“I’ve learned that making a living is not the same thing as making a life.” – Maya Angelou
I know I have written a few blog posts on this channel about money, and careers, and passions. And I still stand by those posts because I do believe it’s important to have a job that you love and to be passionate about what you do, but I definitely don’t believe it’s all that matters in life. Yup, as always, Maya Angelou knows her shit.
“So what do you do?”
It’s one of the first questions anyone asks when making conversation with someone new, as if the answer to that question tells us everything there is to know about that person. And the really sad part is, depending on their answer, we make snap judgements about them based on how society categorizes certain jobs and industries. The fancy term for this is “occupational prestige”, and we are all guilty of falling into that mindset. But why does the job a person carries have to define who they are as a human being? Well, it doesn’t—and it definitely shouldn’t.
I am a 27 year old Marketing Specialist for a higher education institution in Boston, Massachusetts. But I am so much more than that. Sure, for 8 hours a day, five days a week, I am a Marketing Specialist. But for seven days a week, 24 hours a day, I am a daughter, and a sister, and a girlfriend and a best friend. I am a writer and a day dreamer, and I’m also a bad driver with a rotten potty mouth and terrible hand-eye coordination. My identity is made up of so many different things, and while my job is definitely included in the mix, it is only a small part in the scale of things.
Now some of you may be reading this and want to disagree with me, and that’s okay. But I would wager a guess that those of you in that group absolutely love what you do for a living. And I’ll tell you a secret: you are actually contributing to my overall point here (so thank you!). I truly believe our identity should be defined as what we love and value in our lives, not as what we do for a living. So if you are someone who, for example, loves kids and works with kids for a living, then what you do and what you love are one and the same, and that’s something special.
Call me crazy, but I don’t believe our life is deemed successful by having success in our careers. And sure, the notion may seem cliché or cheesy, but there are so many other factors to living a good life that—in my humble opinion—matter so much more. Like the relationship we have with our family, the depth of our friendships, our passion for philanthropy, our immersion into other cultures through travel, and, arguably the most important, the positive impact we leave on other people. Sure, the strangers we meet will ask us what we do, but once those strangers become acquaintances, all they will really remember about you is how you made them feel. That’s the difference between a first impression and a lasting impression.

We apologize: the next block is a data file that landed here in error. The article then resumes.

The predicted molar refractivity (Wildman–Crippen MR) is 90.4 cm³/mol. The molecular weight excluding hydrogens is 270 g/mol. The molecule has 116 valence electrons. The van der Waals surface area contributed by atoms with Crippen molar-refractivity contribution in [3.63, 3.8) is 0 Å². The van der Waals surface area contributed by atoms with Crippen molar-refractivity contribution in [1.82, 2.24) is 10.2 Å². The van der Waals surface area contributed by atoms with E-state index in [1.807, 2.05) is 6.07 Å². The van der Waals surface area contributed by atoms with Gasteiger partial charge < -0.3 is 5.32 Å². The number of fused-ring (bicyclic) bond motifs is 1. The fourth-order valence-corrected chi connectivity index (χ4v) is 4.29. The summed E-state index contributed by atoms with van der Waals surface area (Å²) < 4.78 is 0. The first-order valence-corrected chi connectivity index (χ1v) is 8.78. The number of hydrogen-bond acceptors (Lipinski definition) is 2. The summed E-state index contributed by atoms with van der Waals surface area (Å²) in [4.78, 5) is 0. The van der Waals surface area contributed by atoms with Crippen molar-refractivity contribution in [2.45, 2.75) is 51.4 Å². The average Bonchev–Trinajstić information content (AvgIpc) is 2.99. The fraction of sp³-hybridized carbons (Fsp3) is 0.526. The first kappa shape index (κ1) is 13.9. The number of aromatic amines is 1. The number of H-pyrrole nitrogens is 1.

So for any college kid out there who is overly stressed and preoccupied with what they want to do for a living, I say to focus more on how you want to live your life. And for all the working professionals who tend to get caught up in the day-to-day stressors of our jobs, let us always try to maintain our focus on what really matters. I am the first one to admit that it’s hard to not bring a bad day of work home with me, but if we do that, then the job becomes more than just a job…and I for one never want to give it that much power.
When all is said and done—and by this I mean (in less harsh terms) when we finally kick the bucket—someone we love will write our obituary. And while it’s true that this could go so many different ways, it’s more likely than not that the person closest to you in your life is not going to read off your resumé. Instead, they are going to write about the family who survived you, and the places you grew up, and the many wonderful qualities that made you, you. So c’mon people, if you’re gonna do anything, do it for the obituary.
4 thoughts on “Never let what you do define who you are.”
I wish I had this wisdom in my 20s. I was am a teacher, and I’ve allowed what I do to become such a huge part of who I am. It becomes all consuming and it’s something we all need to be better about.
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I think it’s okay to have your job be a big part of you, but you said it right when you describe it as “all consuming”, that’s when it’s a problem.
This is a great post. I spent so much time trying to study the hardest and trying to get so ahead in my career by doing lots of internships, and I don’t regret doing any of those things, but I valued that more than other aspects of life. I’m now realizing that there is more to life than a career.
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Very well said